For professional marketers, the sophistication of martech is most evident in your personal lives proving that martech capabilities are rapidly expanding and are, indeed, in use. This can often lead to frustration with your own company if you can’t execute with that same sophistication.
Chiefmartec.com’s marketing technology landscape is a well-known graphic image that shows an expansion from 150 companies providing martech solutions in 2011, to 3,500 companies in 2016, to now 5,300 companies in 2017, which equates to growth of 40 percent in just the last year. Frankly, that’s explosive, and no wonder companies are scrambling to comprehend and apply new solutions to their business. More than half of marketers in a recent survey (56 percent) think the martech industry is evolving faster than their companies’ use of marketing technology.
It’s easily assumed that marketers realize that effective adoption and commitment to deploying marketing technology is a distinct advantage over competitive organizations who choose not to, or cannot keep up. So essentially, building a martech stack is somewhat inevitable.
A good way to judge if you have fallen behind the martech curve is by examining your technology stack’s ability to effectively execute marketing, sales, and strategy seamlessly across the environments your customers choose to engage with you, because that is how most sophisticated organizations are judging progress. Not just by the existence of technology alone, but if the technology substantially improves the business. Building martech stacks hasn’t been just a technology problem. The key challenges have been convincing the business to allocate appropriate budget, to properly align martech ownership (business vs. IT), and to address political resistance to change, vendor integration challenges, legacy system silos, and executive sponsorship. However, those obstacles are becoming better understood and managed although they lead to new challenges that inhibit the full value of martech technology investments.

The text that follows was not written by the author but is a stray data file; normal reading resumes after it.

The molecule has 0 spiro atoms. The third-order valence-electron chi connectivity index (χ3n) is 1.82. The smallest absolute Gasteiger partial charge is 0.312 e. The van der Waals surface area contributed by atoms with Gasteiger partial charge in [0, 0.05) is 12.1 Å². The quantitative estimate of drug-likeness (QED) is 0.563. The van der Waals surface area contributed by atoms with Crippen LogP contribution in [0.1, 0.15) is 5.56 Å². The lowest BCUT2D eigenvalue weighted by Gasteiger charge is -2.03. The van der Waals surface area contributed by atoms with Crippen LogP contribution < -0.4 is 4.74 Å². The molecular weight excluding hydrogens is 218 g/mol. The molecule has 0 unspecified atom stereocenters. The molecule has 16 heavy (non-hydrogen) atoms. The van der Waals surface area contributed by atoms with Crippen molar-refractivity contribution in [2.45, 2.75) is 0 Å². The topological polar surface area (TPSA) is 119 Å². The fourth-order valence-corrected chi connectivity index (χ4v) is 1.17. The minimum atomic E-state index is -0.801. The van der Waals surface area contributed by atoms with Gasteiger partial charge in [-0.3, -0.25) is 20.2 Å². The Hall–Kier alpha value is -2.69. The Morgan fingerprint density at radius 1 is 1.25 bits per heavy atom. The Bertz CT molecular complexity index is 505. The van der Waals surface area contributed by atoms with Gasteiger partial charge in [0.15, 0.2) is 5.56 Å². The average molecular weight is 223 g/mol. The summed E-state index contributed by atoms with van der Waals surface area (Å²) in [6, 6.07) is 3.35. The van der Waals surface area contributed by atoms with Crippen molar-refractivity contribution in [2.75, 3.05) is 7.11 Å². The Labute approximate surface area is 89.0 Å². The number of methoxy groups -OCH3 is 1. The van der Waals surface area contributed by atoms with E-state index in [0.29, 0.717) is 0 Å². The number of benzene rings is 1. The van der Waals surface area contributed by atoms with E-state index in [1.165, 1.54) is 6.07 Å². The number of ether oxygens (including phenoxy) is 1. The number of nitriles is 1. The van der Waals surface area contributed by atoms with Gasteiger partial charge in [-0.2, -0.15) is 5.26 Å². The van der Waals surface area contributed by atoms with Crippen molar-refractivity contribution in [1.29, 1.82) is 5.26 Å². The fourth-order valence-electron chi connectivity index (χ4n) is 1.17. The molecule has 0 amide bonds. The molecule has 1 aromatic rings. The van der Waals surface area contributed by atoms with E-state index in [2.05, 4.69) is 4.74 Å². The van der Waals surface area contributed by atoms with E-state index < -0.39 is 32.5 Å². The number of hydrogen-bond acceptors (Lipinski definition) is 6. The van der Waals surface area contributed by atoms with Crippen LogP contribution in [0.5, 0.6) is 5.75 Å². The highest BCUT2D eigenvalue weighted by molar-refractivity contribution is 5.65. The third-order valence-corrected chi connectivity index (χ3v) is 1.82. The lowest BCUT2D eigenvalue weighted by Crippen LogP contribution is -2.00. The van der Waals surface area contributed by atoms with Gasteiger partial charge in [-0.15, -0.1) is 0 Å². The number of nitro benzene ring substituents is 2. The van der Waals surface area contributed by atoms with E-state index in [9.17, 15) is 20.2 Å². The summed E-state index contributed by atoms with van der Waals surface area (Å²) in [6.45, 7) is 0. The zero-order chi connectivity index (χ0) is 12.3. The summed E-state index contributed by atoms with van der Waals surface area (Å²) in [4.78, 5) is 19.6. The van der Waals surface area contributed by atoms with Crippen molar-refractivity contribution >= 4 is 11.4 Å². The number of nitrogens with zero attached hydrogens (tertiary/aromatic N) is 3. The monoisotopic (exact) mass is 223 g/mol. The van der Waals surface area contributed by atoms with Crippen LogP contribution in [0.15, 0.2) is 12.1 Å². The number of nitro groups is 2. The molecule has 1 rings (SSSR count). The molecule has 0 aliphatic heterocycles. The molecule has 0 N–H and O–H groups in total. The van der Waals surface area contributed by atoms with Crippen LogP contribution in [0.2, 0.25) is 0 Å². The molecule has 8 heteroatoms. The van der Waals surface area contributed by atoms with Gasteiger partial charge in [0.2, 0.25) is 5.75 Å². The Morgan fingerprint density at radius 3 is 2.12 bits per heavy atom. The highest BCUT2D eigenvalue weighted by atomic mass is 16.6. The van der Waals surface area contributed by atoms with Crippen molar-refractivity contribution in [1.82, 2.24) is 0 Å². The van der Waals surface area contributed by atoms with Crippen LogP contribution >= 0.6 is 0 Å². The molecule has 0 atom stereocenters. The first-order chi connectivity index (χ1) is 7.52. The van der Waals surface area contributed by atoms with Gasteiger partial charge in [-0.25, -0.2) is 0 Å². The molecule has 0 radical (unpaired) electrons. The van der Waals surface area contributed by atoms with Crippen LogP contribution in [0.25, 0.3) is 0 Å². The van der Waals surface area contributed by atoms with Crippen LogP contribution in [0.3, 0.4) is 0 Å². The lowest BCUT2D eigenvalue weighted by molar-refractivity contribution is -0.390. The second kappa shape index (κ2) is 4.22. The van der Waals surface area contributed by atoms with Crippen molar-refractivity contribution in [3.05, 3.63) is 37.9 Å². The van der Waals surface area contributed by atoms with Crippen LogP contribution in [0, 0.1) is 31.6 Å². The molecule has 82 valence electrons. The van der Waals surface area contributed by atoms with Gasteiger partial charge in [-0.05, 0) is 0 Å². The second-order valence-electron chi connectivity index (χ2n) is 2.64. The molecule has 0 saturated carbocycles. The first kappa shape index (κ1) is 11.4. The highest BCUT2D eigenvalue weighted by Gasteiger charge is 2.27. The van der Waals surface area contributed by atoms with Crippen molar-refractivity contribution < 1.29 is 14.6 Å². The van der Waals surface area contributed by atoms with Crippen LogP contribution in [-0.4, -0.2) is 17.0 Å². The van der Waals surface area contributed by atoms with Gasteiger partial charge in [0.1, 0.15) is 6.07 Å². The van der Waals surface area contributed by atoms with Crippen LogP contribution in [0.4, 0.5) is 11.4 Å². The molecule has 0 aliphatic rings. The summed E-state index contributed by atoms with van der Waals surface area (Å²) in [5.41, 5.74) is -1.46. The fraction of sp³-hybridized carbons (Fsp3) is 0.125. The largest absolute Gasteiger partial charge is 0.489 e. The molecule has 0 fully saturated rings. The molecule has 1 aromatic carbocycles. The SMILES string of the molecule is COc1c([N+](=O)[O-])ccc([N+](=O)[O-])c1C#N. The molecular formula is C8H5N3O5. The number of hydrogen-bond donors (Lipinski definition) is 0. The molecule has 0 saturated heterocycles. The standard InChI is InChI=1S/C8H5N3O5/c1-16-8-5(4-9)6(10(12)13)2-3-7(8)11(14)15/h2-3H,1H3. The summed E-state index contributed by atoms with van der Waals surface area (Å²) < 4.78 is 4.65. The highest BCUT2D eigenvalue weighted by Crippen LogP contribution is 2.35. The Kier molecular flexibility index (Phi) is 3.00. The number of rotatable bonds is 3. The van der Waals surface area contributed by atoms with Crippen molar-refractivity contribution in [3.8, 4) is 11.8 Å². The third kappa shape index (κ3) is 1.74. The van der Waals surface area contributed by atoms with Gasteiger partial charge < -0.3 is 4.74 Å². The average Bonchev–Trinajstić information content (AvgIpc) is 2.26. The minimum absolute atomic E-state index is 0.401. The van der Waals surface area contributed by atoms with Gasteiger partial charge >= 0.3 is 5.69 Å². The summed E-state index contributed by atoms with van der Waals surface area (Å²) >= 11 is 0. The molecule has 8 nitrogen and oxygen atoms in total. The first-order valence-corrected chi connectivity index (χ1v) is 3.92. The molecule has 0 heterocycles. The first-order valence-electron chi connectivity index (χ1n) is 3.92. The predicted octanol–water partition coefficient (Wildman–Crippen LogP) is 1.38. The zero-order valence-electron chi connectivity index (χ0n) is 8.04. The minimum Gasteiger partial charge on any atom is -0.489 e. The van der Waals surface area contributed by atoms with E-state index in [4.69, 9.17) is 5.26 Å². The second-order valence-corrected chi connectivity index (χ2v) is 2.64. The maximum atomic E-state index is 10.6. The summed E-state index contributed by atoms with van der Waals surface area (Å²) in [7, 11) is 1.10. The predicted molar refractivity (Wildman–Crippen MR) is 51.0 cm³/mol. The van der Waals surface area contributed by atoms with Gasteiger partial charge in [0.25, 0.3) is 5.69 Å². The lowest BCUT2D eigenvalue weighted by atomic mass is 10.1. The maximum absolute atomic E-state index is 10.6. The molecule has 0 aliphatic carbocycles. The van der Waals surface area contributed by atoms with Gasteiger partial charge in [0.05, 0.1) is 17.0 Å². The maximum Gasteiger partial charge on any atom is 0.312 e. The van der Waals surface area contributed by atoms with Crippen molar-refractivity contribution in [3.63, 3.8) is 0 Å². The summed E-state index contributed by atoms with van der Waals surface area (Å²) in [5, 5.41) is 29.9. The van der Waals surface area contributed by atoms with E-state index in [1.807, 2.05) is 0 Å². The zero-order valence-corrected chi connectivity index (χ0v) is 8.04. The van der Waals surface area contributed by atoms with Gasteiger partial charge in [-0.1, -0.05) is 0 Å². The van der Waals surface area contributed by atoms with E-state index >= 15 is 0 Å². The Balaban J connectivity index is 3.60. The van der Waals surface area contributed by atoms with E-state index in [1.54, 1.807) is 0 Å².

For example, many marketing organizations are still limited by legacy organizational structure, process execution and speed, lack of an enterprise marketing technology strategy, integrated roadmaps, business intelligence transparency, and appropriate skill sets. Many don’t have martech leadership in place to help identify these new issues, in short, something besides technology.
Per a recent 2017 martech survey the most commonly cited obstacle for marketing to fully leverage its martech stack is a lack of technology strategy, followed closely by analytics, training, and staffing.
It may not be just your technology that’s falling behind. Instead, it may be your organization’s willingness, commitment, and approach to looking past the technology purchases and deployment to how the technology will strategically evolve and become a part of business operations in the future, and not the other way around. The operations and structure of the business also needs to adapt to the technology curve. You can’t just add transformational new technology like what is developing in the martech space to the existing business without changing the business simultaneously.
Realizing, accepting, and leveraging the rapid advancements in martech and committing to keeping up with the curve is not just a technology issue, it’s a long term strategic business decision. A decision defined and addressed by business leaders at the highest levels.